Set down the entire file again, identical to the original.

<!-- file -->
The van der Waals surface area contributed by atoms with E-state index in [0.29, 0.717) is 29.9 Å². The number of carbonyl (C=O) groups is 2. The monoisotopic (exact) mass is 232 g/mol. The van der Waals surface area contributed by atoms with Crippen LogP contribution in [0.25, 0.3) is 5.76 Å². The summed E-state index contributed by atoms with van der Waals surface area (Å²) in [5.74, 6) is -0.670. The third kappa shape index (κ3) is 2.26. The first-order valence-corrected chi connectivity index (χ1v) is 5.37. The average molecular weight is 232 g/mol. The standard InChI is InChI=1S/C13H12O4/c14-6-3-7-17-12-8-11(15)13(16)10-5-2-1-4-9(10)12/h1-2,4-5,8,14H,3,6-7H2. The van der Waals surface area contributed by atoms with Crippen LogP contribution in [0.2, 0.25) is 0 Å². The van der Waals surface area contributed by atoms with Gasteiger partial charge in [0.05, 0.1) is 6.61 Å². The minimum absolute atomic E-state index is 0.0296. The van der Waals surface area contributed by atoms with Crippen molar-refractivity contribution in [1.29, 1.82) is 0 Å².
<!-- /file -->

The van der Waals surface area contributed by atoms with E-state index in [0.29, 0.717) is 29.9 Å². The number of carbonyl (C=O) groups is 2. The monoisotopic (exact) mass is 232 g/mol. The van der Waals surface area contributed by atoms with Crippen LogP contribution in [0.25, 0.3) is 5.76 Å². The summed E-state index contributed by atoms with van der Waals surface area (Å²) in [5.74, 6) is -0.670. The third kappa shape index (κ3) is 2.26. The first-order valence-corrected chi connectivity index (χ1v) is 5.37. The average molecular weight is 232 g/mol. The standard InChI is InChI=1S/C13H12O4/c14-6-3-7-17-12-8-11(15)13(16)10-5-2-1-4-9(10)12/h1-2,4-5,8,14H,3,6-7H2. The van der Waals surface area contributed by atoms with Crippen LogP contribution in [0.2, 0.25) is 0 Å². The van der Waals surface area contributed by atoms with Gasteiger partial charge in [0.05, 0.1) is 6.61 Å². The minimum absolute atomic E-state index is 0.0296. The van der Waals surface area contributed by atoms with Crippen molar-refractivity contribution in [1.29, 1.82) is 0 Å².